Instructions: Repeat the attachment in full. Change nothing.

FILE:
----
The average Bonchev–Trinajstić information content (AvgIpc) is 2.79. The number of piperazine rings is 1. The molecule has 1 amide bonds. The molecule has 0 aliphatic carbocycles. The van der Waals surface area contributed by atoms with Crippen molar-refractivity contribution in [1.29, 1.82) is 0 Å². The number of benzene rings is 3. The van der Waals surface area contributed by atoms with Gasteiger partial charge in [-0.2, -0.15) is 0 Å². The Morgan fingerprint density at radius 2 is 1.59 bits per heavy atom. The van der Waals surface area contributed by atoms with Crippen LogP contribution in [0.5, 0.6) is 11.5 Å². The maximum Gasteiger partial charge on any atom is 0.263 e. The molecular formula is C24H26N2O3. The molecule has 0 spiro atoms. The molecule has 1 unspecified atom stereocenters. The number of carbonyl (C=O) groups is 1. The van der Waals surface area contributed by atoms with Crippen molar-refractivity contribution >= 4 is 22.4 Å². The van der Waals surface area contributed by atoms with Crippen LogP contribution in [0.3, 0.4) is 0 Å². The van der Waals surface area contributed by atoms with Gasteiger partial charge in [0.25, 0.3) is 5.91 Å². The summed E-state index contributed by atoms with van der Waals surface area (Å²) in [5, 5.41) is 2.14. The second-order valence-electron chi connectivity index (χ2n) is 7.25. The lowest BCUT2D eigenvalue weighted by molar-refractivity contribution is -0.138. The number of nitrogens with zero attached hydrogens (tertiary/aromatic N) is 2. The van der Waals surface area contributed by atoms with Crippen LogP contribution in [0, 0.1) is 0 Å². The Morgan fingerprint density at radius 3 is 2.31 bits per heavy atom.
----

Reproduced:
The average Bonchev–Trinajstić information content (AvgIpc) is 2.79. The number of piperazine rings is 1. The molecule has 1 amide bonds. The molecule has 0 aliphatic carbocycles. The van der Waals surface area contributed by atoms with Crippen molar-refractivity contribution in [1.29, 1.82) is 0 Å². The number of benzene rings is 3. The van der Waals surface area contributed by atoms with Gasteiger partial charge in [-0.2, -0.15) is 0 Å². The Morgan fingerprint density at radius 2 is 1.59 bits per heavy atom. The van der Waals surface area contributed by atoms with Crippen LogP contribution in [0.5, 0.6) is 11.5 Å². The maximum Gasteiger partial charge on any atom is 0.263 e. The molecular formula is C24H26N2O3. The molecule has 0 spiro atoms. The molecule has 1 unspecified atom stereocenters. The number of carbonyl (C=O) groups is 1. The van der Waals surface area contributed by atoms with Crippen molar-refractivity contribution >= 4 is 22.4 Å². The van der Waals surface area contributed by atoms with Crippen LogP contribution in [0.3, 0.4) is 0 Å². The van der Waals surface area contributed by atoms with Gasteiger partial charge in [0.25, 0.3) is 5.91 Å². The summed E-state index contributed by atoms with van der Waals surface area (Å²) in [5, 5.41) is 2.14. The second-order valence-electron chi connectivity index (χ2n) is 7.25. The lowest BCUT2D eigenvalue weighted by molar-refractivity contribution is -0.138. The number of nitrogens with zero attached hydrogens (tertiary/aromatic N) is 2. The van der Waals surface area contributed by atoms with Crippen LogP contribution in [0, 0.1) is 0 Å². The Morgan fingerprint density at radius 3 is 2.31 bits per heavy atom.